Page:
Pedestrian mall is a legacy
A pedestrian mall was on Cornell’s wish list for many years. The old blacktop walkway was not adequate for a National Register campus, and telephone poles and wires obscured the views on campus.
Marie Fletcher Carter
Then in 2001, Marie Fletcher Carter was asked to consider a gift to allow the college to construct a 16-foot-wide brick path through campus and bury wiring on the Hilltop. The Marie Fletcher Carter Pedestrian Mall was dedicated in 2003. Her $1.5 million gift connected the entire campus in a way that more accurately reflected the quality of Cornell. The new campus master plan embraces the mall as the “backbone” of the campus and includes an extension of the mall west to Pauley-Rorem halls.
The origin of Marie’s gifts date back 75 years to when her late husband, Archie Carter ’33, attended Cornell. Archie became a successful engineer and a longtime member of the Cornell Board of Trustees. He would often notice something on campus that needed to be fixed—steps, a sidewalk, or a bare spot in need of a tree—and offer to pay for it.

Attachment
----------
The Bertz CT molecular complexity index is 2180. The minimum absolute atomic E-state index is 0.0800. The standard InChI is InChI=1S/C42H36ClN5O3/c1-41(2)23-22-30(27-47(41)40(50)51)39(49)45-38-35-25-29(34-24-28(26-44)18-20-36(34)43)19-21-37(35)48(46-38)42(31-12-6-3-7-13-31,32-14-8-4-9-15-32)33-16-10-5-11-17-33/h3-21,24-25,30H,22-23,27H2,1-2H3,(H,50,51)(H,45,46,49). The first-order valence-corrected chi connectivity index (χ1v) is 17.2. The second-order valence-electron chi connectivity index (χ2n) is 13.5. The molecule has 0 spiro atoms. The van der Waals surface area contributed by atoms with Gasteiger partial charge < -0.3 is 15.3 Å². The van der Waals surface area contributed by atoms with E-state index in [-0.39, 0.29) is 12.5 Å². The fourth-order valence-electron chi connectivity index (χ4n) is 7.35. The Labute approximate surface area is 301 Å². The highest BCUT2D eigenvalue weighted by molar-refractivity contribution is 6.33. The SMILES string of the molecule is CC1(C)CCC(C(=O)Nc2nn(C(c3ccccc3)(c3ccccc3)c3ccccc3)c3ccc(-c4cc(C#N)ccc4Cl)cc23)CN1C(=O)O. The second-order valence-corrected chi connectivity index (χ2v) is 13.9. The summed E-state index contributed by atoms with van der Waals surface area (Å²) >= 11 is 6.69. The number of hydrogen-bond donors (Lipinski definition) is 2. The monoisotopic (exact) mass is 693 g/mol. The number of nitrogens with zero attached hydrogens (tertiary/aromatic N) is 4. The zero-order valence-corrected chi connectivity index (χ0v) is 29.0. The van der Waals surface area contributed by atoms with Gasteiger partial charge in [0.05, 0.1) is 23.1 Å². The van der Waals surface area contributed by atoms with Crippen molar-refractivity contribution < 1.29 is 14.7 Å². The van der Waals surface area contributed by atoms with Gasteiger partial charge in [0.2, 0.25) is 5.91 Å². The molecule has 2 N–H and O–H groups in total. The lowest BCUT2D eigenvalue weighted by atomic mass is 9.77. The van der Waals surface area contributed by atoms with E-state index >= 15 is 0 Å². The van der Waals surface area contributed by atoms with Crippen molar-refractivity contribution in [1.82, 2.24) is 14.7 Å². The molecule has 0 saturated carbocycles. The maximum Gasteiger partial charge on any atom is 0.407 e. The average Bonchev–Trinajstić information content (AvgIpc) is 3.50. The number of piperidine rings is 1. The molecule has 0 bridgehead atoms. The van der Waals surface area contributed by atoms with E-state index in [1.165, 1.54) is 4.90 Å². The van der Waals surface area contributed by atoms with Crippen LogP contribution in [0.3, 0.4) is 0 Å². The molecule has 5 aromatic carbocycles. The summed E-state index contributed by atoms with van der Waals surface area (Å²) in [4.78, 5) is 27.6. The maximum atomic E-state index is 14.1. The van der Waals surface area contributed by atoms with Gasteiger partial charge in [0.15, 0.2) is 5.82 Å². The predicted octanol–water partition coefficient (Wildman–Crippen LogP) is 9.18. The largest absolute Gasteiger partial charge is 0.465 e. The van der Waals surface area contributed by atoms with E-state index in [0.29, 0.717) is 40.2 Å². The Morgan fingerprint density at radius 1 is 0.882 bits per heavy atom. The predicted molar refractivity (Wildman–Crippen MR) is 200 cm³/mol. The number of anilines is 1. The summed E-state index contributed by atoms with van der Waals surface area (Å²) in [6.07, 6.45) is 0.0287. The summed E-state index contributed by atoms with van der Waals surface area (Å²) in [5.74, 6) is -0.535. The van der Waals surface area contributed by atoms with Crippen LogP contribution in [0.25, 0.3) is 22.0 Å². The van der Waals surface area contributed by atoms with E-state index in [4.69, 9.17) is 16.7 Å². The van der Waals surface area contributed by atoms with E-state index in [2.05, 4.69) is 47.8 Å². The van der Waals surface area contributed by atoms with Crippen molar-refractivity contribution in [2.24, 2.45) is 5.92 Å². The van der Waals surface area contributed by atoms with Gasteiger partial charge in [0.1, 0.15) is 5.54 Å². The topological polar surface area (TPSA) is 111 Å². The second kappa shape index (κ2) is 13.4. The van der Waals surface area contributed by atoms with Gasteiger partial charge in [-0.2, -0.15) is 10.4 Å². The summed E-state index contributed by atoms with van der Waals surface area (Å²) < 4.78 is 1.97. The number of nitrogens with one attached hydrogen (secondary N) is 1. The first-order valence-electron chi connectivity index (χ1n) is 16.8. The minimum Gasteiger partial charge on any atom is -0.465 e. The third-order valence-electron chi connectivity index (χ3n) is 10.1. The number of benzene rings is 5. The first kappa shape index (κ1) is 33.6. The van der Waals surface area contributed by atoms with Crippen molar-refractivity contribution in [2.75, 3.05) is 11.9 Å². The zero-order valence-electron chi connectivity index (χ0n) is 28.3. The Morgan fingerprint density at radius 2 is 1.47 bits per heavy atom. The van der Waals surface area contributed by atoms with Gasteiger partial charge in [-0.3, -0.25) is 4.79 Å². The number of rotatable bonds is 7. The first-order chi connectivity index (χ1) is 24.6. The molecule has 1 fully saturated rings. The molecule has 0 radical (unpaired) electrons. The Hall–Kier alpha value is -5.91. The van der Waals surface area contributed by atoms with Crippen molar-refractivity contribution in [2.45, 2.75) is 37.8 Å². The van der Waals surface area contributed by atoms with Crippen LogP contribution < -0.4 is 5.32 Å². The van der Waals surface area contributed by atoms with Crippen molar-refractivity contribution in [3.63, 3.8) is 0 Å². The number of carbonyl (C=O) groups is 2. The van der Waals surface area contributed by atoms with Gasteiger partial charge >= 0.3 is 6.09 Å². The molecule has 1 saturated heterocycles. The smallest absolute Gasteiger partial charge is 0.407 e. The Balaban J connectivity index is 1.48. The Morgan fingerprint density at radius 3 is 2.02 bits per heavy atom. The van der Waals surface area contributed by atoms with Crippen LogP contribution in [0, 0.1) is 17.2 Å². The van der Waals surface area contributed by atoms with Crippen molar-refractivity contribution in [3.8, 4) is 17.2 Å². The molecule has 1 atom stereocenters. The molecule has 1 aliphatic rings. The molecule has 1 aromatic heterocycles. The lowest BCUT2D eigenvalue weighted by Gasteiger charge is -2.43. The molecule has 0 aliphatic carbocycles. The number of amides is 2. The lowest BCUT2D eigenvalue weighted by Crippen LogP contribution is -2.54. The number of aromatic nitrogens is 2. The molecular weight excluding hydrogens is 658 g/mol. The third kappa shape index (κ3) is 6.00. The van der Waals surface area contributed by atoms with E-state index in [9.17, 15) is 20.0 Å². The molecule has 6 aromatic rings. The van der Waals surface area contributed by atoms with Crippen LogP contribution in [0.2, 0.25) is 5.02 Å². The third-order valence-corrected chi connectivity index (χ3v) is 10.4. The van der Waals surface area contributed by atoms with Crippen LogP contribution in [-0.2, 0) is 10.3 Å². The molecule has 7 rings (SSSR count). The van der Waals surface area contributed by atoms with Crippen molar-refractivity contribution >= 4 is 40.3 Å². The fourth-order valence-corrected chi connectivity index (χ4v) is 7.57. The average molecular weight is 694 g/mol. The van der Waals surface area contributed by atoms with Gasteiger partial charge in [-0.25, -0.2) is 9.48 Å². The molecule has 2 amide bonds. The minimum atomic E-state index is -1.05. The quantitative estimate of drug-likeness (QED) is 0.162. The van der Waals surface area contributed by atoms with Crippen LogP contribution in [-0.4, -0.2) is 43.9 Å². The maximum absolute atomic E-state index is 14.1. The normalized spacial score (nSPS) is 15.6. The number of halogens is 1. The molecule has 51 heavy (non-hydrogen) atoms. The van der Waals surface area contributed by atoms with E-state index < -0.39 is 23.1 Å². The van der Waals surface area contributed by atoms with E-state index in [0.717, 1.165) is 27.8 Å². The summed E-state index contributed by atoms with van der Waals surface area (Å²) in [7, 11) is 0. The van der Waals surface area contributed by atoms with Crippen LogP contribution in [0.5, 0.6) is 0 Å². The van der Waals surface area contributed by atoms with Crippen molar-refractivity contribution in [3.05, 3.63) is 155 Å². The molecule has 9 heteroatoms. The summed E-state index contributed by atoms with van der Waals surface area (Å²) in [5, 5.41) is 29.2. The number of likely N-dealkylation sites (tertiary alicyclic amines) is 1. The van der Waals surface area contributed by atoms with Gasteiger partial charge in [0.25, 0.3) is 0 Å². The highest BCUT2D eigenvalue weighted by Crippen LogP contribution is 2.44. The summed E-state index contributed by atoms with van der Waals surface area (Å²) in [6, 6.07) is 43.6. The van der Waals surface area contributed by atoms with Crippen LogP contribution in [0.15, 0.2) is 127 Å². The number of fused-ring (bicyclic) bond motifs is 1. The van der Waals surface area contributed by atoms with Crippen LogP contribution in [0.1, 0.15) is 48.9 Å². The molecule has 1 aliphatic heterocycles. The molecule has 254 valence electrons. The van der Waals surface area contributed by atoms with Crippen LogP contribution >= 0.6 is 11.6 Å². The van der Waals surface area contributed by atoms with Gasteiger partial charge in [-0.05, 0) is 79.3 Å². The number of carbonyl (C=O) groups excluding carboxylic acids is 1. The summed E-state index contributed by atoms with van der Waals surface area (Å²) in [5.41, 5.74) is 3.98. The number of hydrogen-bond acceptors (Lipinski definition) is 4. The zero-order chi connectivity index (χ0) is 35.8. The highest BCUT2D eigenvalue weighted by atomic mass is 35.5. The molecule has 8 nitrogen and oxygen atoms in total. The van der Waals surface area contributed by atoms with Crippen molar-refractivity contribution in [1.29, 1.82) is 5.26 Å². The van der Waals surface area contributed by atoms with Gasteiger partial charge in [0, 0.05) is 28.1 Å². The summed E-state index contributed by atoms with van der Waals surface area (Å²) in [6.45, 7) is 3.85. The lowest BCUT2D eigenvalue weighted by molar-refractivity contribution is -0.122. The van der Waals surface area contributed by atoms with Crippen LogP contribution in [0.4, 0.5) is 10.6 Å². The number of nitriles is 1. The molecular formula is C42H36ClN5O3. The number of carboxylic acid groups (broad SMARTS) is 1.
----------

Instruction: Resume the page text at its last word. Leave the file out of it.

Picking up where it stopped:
"Archie had a longstanding commitment to Cornell’s campus and its beauty,” says Marie, 98, who lives in Bettendorf, Iowa. “The pedestrian mall, which so beautifully connects all the historic buildings along the Hilltop, is the ideal way to honor him. Archie loved Cornell and its educational mission. His special interest, though, was the campus itself. He would be so pleased with the quality of the campus today, and I’m glad I was able to contribute to that.”
Marie is an Iowa native who, with Archie, traveled widely and lived in urban areas and foreign countries. In the 1980s the Carters underwrote renovations to Bowman Hall, where Archie worked his way through college as a student waiter. After Archie’s death in 1994, Marie gave an additional major gift for renovations to Bowman, then known as Bowman-Carter Hall.
With her gift of the pedestrian mall, Marie not only honored Archie’s memory and the Fletcher and Carter families, she set the stage for future campus development.